I have heard and read that promotions, especially after the first level of management, are not based on merit, performance or expertise, but rather on being aligned with senior management, being more visible across the organization and other social/political reasons.
If you honestly believe that, then either you work in a horrible place, and should look for another job as soon as you can, or you completely misunderstand when people explain politics to you, and you should refrain at all costs from providing your opinion to the people who decide about promotions in your company.
Let me see if I can rewrite the sentence to match reality:
Getting promotions, especially after the first level of management, requires more than just merit, performance or expertise; the candidate must also be aligned with senior management, be visible across the organization so that others know about their merit, performance, and expertise, and have other social/political advantages.
It's a rare company that promotes the well connected idiot over the shy genius. Rather, they promote people who do well (for whatever management defines as well) and makes sure everyone knows it. Such people are good at discovering what management values (it may not be what you value) and at "tooting their own horn."
An example. It's an imperfect analogy but it may work. You are a cook in a restaurant. You know that certain steaks should not be cooked past medium. A customer orders one well done. You cook it to medium because that is what's technically right according to your training and knowledge of food. The cook beside you does something different: maybe goes along with what the customer wants, maybe goes out and talks to the customer to explain why that steak's not a good choice if you like your beef well done and suggests a different dish, maybe explains to the head chef that this plate is going to be coming back no matter how it's cooked and suggests the head chef take some action - in some way, this cook does something other than just "what I think is right." And what's more, if what that cook does worked out well, there's some bragging "Hey guys, can you believe that customer left happy in the end? I'm glad I [went and talked to them or whatever.]" And you're there next to this cook, seething and despising and "he's just friends with the chef" and "I wonder what this politics thing is anyway" and vowing that if this cook is promoted to sous-chef, you're leaving rather than work under such a person.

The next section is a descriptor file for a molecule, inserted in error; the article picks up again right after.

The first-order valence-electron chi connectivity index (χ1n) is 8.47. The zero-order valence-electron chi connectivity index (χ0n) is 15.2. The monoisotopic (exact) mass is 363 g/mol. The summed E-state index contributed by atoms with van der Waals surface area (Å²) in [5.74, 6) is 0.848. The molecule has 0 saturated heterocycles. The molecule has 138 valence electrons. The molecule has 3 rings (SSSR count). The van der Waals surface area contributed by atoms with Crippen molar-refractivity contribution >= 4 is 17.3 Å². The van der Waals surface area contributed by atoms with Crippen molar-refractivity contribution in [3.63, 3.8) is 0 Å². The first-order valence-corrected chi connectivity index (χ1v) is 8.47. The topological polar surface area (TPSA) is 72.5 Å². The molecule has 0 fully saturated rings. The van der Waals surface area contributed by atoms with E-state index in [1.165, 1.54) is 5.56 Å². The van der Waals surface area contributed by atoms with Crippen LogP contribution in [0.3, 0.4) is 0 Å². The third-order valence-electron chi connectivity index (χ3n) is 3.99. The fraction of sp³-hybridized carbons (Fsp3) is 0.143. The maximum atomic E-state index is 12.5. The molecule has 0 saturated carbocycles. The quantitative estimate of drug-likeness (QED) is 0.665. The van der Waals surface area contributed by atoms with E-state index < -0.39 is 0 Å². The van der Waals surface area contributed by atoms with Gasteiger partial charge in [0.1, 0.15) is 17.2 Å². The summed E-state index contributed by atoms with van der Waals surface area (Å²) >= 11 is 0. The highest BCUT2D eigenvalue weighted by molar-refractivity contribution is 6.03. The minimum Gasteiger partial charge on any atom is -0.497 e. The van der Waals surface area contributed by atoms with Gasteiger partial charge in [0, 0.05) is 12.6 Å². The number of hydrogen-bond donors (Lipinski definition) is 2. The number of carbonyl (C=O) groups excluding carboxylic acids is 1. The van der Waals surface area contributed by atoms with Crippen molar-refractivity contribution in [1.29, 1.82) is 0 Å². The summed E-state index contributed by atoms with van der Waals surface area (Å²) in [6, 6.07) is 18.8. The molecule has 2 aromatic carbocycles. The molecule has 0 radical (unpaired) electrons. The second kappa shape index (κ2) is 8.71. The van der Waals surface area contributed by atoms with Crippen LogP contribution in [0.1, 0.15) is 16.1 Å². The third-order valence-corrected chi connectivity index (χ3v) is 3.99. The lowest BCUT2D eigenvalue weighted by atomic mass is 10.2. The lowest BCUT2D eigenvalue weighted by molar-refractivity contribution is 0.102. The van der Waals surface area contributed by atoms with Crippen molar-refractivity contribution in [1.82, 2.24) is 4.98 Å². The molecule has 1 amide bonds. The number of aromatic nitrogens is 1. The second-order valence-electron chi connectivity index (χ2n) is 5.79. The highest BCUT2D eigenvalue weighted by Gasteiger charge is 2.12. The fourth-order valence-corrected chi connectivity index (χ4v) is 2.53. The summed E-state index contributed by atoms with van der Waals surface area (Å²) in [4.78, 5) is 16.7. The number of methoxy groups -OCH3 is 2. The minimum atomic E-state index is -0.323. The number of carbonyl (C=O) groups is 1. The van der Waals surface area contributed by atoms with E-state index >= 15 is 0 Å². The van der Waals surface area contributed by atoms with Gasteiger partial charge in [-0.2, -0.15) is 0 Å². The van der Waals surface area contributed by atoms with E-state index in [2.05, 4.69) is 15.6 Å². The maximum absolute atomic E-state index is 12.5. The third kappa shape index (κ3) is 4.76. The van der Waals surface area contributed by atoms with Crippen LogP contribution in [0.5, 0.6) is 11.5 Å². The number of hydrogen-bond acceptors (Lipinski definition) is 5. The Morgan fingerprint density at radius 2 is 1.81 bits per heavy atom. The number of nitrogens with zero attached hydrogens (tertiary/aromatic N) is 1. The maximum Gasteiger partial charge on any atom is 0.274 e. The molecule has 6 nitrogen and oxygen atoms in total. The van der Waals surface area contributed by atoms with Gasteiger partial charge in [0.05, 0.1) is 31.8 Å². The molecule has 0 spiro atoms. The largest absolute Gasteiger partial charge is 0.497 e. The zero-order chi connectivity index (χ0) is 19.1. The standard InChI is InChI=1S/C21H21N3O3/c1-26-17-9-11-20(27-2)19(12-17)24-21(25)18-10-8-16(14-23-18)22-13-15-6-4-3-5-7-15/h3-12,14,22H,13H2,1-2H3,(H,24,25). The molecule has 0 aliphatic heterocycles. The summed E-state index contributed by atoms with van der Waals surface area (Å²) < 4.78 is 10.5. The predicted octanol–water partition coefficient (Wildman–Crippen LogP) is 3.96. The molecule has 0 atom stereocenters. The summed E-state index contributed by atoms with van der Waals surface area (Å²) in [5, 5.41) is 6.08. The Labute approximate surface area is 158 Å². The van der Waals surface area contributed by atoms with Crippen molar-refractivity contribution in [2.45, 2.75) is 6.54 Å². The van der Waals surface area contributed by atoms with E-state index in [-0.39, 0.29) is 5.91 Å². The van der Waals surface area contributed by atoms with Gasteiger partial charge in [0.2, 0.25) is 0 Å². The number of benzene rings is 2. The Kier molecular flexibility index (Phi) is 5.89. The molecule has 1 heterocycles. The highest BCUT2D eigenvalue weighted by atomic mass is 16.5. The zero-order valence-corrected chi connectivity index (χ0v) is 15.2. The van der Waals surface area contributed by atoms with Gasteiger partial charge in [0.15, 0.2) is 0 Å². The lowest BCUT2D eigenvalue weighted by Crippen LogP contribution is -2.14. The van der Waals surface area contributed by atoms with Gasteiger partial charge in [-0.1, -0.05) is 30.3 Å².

You have spotted such a person. You despise him. You think his assumptions and decisions are all wrong. You couldn't stand to work under him. You worry that your own manager will be blinded by friendship and promote this person. Let's say for a moment that is what will happen unless you step in. What will stepping in do for you? Will it prevent the promotion? That seems unlikely - you're convinced that the powers-that-be value personal friendship above all else. So all that will happen is that word of your attempt to stop this will reach your new boss. If ever there was a way to make things worse, this would be it.
Why not try to see if this person has a single redeeming feature? It's possible that understanding customers, or following regulatory changes, or being well connected to the sales side of the company, are actually good things. What could you do to reduce the chances that this person, as your boss, would make horrible decisions that would ruin the company? Can you provide a strength this person is missing? If so, there's a chance you can work together (and do great things) without being friends. For that to happen you will have to let go of despising and of wanting to warn people about him, and instead let management manage, then do a great job. Knowing the weaknesses of those around you, and helping the team succeed despite those weaknesses, is another form of politics. Perhaps it is one that will work for you.